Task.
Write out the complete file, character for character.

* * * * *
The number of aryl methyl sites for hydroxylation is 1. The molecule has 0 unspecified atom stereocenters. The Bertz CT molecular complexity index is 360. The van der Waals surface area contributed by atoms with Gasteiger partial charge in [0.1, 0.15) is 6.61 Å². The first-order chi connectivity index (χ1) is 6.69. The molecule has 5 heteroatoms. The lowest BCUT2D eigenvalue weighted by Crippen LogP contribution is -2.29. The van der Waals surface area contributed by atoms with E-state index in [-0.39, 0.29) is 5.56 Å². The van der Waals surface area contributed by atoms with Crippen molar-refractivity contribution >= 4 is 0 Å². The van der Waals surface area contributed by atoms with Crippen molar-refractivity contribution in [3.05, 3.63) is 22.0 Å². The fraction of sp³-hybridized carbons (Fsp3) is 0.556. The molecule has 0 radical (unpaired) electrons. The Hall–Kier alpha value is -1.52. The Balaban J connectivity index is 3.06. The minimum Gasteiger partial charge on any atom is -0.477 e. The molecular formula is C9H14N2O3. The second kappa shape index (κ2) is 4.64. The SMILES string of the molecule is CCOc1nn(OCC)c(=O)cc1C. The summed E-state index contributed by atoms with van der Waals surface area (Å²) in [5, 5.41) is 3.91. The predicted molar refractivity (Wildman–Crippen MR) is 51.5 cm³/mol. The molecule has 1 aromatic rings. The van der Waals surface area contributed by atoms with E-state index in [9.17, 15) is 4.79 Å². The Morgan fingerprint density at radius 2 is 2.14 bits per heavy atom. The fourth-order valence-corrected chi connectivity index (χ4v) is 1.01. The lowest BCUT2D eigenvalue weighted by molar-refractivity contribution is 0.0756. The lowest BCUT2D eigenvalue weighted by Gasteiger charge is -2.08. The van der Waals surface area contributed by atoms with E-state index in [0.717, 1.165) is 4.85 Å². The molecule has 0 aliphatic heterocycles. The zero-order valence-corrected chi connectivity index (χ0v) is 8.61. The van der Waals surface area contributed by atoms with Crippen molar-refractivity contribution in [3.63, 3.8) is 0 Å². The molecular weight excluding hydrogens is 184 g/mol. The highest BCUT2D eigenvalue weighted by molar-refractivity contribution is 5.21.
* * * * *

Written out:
The number of aryl methyl sites for hydroxylation is 1. The molecule has 0 unspecified atom stereocenters. The Bertz CT molecular complexity index is 360. The van der Waals surface area contributed by atoms with Gasteiger partial charge in [0.1, 0.15) is 6.61 Å². The first-order chi connectivity index (χ1) is 6.69. The molecule has 5 heteroatoms. The lowest BCUT2D eigenvalue weighted by Crippen LogP contribution is -2.29. The van der Waals surface area contributed by atoms with E-state index in [-0.39, 0.29) is 5.56 Å². The van der Waals surface area contributed by atoms with Crippen molar-refractivity contribution >= 4 is 0 Å². The van der Waals surface area contributed by atoms with Crippen molar-refractivity contribution in [3.05, 3.63) is 22.0 Å². The fraction of sp³-hybridized carbons (Fsp3) is 0.556. The molecule has 0 radical (unpaired) electrons. The Hall–Kier alpha value is -1.52. The Balaban J connectivity index is 3.06. The minimum Gasteiger partial charge on any atom is -0.477 e. The molecular formula is C9H14N2O3. The second kappa shape index (κ2) is 4.64. The SMILES string of the molecule is CCOc1nn(OCC)c(=O)cc1C. The summed E-state index contributed by atoms with van der Waals surface area (Å²) in [5, 5.41) is 3.91. The predicted molar refractivity (Wildman–Crippen MR) is 51.5 cm³/mol. The molecule has 1 aromatic rings. The van der Waals surface area contributed by atoms with E-state index in [9.17, 15) is 4.79 Å². The Morgan fingerprint density at radius 2 is 2.14 bits per heavy atom. The fourth-order valence-corrected chi connectivity index (χ4v) is 1.01. The lowest BCUT2D eigenvalue weighted by molar-refractivity contribution is 0.0756. The lowest BCUT2D eigenvalue weighted by Gasteiger charge is -2.08. The van der Waals surface area contributed by atoms with E-state index in [0.717, 1.165) is 4.85 Å². The molecule has 0 aliphatic heterocycles. The zero-order valence-corrected chi connectivity index (χ0v) is 8.61. The van der Waals surface area contributed by atoms with Crippen molar-refractivity contribution in [3.63, 3.8) is 0 Å². The molecular weight excluding hydrogens is 184 g/mol. The highest BCUT2D eigenvalue weighted by molar-refractivity contribution is 5.21.